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Weak Japanese Iron Ore Imports Are Negative for Iron Ore

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Japan’s iron ore market

Japan accounts for 10%–13% of the seaborne market. So Japan’s iron ore imports are a good indicator of iron ore demand.

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Japanese iron ore imports

Japan’s Ministry of Economy, Trade and Industry releases data for Japanese iron ore imports on a monthly basis. Japan’s iron ore imports totaled 11.1 million tons in April compared to 11.6 million tons in March. This is a decline of 4.3% month-over-month and 5.8% year-over-year. For the first four months of the year, Japanese imports declined by 0.6% compared to the same period last year.

Japan’s steel production also remained weak in April. Production declined 9.6% month-over-month and 6% year-over-year to 8.4 million tons.

The impact on investments

As we’ll see later in the series, underlying iron ore demand in China remains weak. This along with weakness in demand from Japan could lead to significant pressure on iron ore prices. It also negatively impacts iron ore companies in seaborne trade, including Rio Tinto (RIO), BHP Billiton (BHP) (BLT), Vale SA (VALE), and Cliffs Natural Resources (CLF).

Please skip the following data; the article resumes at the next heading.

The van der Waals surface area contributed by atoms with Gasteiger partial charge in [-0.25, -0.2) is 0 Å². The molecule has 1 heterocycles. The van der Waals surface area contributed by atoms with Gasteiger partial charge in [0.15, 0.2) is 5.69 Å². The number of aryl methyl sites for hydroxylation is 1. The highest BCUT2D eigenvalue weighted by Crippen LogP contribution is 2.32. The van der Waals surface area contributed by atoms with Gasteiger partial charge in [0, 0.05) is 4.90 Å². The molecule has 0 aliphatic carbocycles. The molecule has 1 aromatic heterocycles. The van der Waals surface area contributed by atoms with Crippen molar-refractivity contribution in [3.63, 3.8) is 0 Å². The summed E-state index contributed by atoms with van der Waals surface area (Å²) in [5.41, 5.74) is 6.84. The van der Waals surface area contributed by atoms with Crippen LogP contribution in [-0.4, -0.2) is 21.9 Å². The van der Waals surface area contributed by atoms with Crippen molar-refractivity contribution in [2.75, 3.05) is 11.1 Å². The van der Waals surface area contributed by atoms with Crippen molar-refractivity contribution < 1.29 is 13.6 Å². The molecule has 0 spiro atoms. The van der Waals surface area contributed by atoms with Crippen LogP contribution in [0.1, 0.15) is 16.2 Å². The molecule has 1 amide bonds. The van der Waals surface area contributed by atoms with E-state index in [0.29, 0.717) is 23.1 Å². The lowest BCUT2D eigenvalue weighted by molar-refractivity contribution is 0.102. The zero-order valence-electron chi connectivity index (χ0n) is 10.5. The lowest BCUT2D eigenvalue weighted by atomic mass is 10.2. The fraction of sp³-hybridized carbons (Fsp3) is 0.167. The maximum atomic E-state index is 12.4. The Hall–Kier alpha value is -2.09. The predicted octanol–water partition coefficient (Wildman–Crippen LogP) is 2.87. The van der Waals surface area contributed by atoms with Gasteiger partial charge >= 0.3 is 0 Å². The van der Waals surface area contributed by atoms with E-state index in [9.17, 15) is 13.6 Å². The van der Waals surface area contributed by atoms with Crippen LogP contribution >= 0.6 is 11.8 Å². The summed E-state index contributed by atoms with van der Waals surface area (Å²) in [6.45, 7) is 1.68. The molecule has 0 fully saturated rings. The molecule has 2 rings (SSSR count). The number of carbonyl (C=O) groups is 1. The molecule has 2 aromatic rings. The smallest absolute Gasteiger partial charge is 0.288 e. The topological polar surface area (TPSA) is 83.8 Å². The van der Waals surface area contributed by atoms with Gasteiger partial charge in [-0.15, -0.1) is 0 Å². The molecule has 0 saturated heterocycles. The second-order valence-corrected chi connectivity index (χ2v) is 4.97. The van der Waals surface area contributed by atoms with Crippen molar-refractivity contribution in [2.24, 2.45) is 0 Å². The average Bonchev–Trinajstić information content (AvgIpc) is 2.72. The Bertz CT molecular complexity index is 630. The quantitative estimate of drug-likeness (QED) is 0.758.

Lower demand also affects funds like the iShares MSCI Global Metals & Mining Producers ETF (PICK). Together, BHP Billiton and Rio Tinto account for 30.4% of PICK. The SPDR S&P Metals & Mining ETF (XME) also invests in metals and mining companies.

Chinese steel prices have a great bearing on iron ore prices, since 98% of iron ore mines goes into steelmaking. China consumes two-thirds of seaborne iron ore. We’ll see in the next part of this series how steel prices are progressing in the Chinese market.

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